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  • Ending the Snipe Hunt for Buyer-Side Power in PJM and Other Capacity Markets

    Conflating economic problems has led FERC to implement inappropriately broad rules without grounding its decisions in rigorous economic analysis. The Expanded MOPR was based on a faulty premise and unsupported by economic theory. Ending the snipe hunt for state exercises of market power in capacity markets is a critical first step toward empowering stakeholders to craft durable economic solutions that allow markets to work.

  • How Private Equity Squeezes Cash from the Dying U.S. Coal Industry

    Private equity firms are spending billions of dollars buying coal-fired plants on the cheap - and getting paid even when they are not providing power. So-called capacity payments are given out in most U.S. power markets, and regulators tend to favor coal-fired generators that store heaps of coal on site when other power sources might be disrupted. "The capacity power market is a certain source of revenue for coal plants that might otherwise be uneconomical," said Sylvia Bialek, an economist at New York University's Institute for Policy Integrity.

  • Groups Seek Rigorous Grid Reviews, Undercutting Biden’s Climate Goals

    Some environmental groups are vowing to seek rigorous National Environmental Policy Act and other environmental reviews of planned transmission lines, even when they are built to facilitate low- or zero-carbon power, a strategy that may frustrate the Biden administration’s effort to accelerate reviews for such projects. “Unlike the Trump administration, which sought to prioritize environmentally undesirable projects and run roughshod on NEPA requirements in the process, the Biden administration is seeking to prioritize environmentally desirable projects but respect NEPA safeguards,” argues Ricky Revesz, director of the Institute for Policy Integrity at New York University.

  • Can Biden Transmission Order Avoid State Backlash?

    "The question is, do the folks in charge at the Energy Department and does FERC really want to push this and risk the backlash?" said Alexandra Klass, a law professor at the University of Minnesota. "Maybe the answer is yes." A December paper from the New York University School of Law's Institute for Policy Integrity and Columbia University's Center on Global Energy Policy concluded that needed long-distance transmission can be developed by applying existing federal legal authorities.

  • Canada Plans Hydropower Push as Biden Looks to Clean Up U.S. Grid

    When more renewable energy comes online, power storage facilities that Canada’s reservoirs provide to the U.S. grid should become even more valuable. “There’s this version of Canadian hydro not only being firm (capacity) but being something like a battery. That’s the big picture informing the vision of some policymakers,” said Justin Gundlach, senior attorney at the New York University School of Law’s Institute for Policy Integrity.

  • Study: No Silver Bullet for Fossil-Climate Legal Tension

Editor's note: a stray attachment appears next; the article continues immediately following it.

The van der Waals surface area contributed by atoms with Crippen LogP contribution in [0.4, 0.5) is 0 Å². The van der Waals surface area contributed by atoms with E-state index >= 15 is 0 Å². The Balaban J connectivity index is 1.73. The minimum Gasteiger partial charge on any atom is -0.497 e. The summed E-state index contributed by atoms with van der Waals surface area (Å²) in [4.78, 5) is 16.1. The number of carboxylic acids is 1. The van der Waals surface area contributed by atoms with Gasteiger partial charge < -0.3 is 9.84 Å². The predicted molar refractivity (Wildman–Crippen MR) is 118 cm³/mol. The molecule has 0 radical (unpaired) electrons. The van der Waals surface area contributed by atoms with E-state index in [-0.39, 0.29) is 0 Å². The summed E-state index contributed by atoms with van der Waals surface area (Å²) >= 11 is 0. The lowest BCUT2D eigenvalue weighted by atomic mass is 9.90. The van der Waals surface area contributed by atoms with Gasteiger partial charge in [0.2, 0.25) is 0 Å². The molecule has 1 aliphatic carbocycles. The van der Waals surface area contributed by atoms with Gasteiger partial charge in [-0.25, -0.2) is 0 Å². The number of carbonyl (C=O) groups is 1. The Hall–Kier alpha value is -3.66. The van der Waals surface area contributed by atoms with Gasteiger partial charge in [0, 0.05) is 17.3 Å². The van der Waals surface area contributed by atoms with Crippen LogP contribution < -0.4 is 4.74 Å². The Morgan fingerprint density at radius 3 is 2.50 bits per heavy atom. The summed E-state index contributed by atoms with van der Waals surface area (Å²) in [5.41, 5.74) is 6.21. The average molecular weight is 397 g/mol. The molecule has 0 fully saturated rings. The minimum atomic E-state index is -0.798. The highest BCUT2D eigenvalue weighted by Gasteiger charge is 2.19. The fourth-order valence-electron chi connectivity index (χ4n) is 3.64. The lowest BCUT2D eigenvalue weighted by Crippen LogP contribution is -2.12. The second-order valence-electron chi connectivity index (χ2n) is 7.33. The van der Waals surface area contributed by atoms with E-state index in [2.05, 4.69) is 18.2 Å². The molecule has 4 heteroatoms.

Customers were at the center of a panel discussion last week, hosted by the Institute for Policy Integrity and the Environmental Defense Fund, that highlighted what can happen when new state climate laws conflict with those currently governing fossil fuels. The discussion stemmed from research by Justin Gundlach and Elizabeth Stein, which casts light on policies under New York’s Climate Leadership and Community Protection Act (CLCPA) that are inconsistent with other state polices that support residential customer access to natural gas.

  • Transmission Trouble: Pipeline Woes Presage Challenges for Clean Energy Buildout

    The recent history of developing long-haul pipelines in the U.S. demonstrates what can happen when certain bottlenecks go unaddressed, according to Justin Gundlach, a senior attorney with New York University School of Law's Institute for Policy Integrity. "You would absolutely see people who don't like transmission lines use NEPA to say that the agency responsible for siting this transmission line has failed to take the requisite hard look at the impacts, etc., etc. — no question," he said. Gundlach co-authored a recent study that outlined steps FERC could take to facilitate more long-distance, high-voltage direct-current electric transmission lines without waiting on additional legislation.

  • ‘Energy’ Is Its Name. But What Can the DOE Actually Do on Climate?

    A recent report from Columbia University’s Center on Global Energy Policy and New York University’s Institute for Policy Integrity looked at how the Energy Department and other regulators might use certain tools to help expand the nation’s transmission grid, a move that is central to reducing carbon emissions from the energy sector. The lead author, Avi Zevin, was recently hired by the Department of Energy as deputy general counsel for energy policy.

  • Climate Inaction Could Put Utilities in Legal Peril

    Utilities that address climate risks will see benefits in their bottom lines, said Justin Gundlach, a senior attorney at the New York University School of Law's Institute for Policy Integrity. "The fundamental point here is that it would be cheaper if they just looked at this hard and made prudent investments," he said.

  • Columbia Report Details How Federal Government Can Help Get Transmission Infrastructure Needed for Grid Decarbonization Built

    The Center on Global Energy Policy at Columbia University’s School of International and Public Affairs has issued a paper, in partnership with the New York University School of Law's Institute for Policy Integrity, detailing how the federal government can enable the construction of the transmission infrastructure necessary to decarbonize the country’s power generation.